By replacing McChrystal with Petraeus, the president keeps someone in charge of the Afghanistan war who already knows its ins and outs -- and he reinforces his own image as a strong commander-in-chief.
AFP PHOTO/Mandel NGAN/Newscom
McChrystal is out, Petraeus is in, and Barack Obama has deftly extracted himself from that uncomfortable spot between a rock and a hard place.
Before this morning’s meeting between President Obama and Gen. Stanley McChrystal, the punditry and media had pretty much come to the same conclusion: There was no good outcome here.
If the commander-in-chief fired General McChrystal for his disparaging remarks about the administration, the war could falter. The general, after all, had come up with the strategy. And what would happen to next summer’s troop pull down if Obama changed generals in midstream?
If the president kept McChrystal, though, he’d be bowing to a disrespectful general and showing himself to be as weak as the McChrystal team said in that Rolling Stone article.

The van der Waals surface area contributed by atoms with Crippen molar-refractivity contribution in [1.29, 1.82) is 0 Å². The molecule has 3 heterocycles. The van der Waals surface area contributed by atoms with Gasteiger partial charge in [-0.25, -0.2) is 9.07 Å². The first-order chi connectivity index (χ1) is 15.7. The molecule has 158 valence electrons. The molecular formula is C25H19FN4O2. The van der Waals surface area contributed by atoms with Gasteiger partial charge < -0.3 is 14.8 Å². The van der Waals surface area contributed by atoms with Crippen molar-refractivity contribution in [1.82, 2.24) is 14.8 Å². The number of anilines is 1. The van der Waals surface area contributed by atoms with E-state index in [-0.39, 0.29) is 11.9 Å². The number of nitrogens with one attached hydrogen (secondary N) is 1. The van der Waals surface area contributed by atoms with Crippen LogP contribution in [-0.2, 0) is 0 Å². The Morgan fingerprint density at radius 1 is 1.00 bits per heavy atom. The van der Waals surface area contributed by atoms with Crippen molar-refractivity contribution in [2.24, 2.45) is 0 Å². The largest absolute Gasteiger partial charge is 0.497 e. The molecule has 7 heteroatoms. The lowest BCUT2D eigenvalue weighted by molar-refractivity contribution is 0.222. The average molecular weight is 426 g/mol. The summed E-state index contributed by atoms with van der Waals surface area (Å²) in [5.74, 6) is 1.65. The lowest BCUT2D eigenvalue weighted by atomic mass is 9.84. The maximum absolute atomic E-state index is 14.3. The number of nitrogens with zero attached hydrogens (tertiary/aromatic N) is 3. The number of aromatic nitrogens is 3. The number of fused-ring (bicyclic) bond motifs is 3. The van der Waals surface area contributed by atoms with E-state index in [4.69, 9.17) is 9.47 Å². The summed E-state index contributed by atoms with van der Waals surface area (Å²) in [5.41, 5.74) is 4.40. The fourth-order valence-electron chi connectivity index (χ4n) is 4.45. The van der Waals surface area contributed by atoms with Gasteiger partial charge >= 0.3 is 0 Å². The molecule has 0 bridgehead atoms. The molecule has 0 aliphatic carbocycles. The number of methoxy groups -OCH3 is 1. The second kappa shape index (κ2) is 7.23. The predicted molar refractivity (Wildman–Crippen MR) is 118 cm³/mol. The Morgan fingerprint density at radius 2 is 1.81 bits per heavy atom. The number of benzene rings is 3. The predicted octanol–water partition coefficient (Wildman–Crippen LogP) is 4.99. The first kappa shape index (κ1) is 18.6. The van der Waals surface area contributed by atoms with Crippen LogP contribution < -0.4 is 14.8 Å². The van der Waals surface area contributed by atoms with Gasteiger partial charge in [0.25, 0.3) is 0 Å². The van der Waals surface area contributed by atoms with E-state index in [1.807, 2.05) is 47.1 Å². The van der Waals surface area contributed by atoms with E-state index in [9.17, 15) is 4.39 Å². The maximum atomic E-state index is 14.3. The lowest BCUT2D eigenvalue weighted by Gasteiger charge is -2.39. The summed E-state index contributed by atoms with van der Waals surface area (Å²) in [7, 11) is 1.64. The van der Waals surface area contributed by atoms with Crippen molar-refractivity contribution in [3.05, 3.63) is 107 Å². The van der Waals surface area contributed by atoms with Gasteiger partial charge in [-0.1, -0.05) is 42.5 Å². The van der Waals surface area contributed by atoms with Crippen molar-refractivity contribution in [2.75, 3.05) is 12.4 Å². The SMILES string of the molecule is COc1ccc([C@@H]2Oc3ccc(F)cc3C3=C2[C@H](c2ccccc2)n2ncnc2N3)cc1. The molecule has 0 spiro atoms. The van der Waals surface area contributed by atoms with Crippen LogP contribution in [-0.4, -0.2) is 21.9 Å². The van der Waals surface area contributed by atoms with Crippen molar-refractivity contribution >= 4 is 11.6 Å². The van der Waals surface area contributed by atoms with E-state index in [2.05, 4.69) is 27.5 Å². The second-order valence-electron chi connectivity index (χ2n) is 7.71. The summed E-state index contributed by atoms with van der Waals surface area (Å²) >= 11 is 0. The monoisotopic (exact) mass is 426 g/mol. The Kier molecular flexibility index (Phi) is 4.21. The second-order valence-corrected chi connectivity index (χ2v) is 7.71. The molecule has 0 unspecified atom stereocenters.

Instead, Obama comes out looking strong and wise by accepting McChrystal's resignation and swiftly replacing him with the general’s own boss – a man who certainly knows the ins and outs of the Afghanistan war. David Petraeus is widely respected for turning around the Iraq war with his surge strategy.
While Obama’s brilliance shines here, the softer but perhaps more illuminating light is that of Petraeus. Essentially, he’s taking a step down to take over his subordinate’s job. That speaks to a humble character that puts country and mission above all else.
It’s a win-win for the White House today. Let’s hope that translates to a win where it counts, in Afghanistan.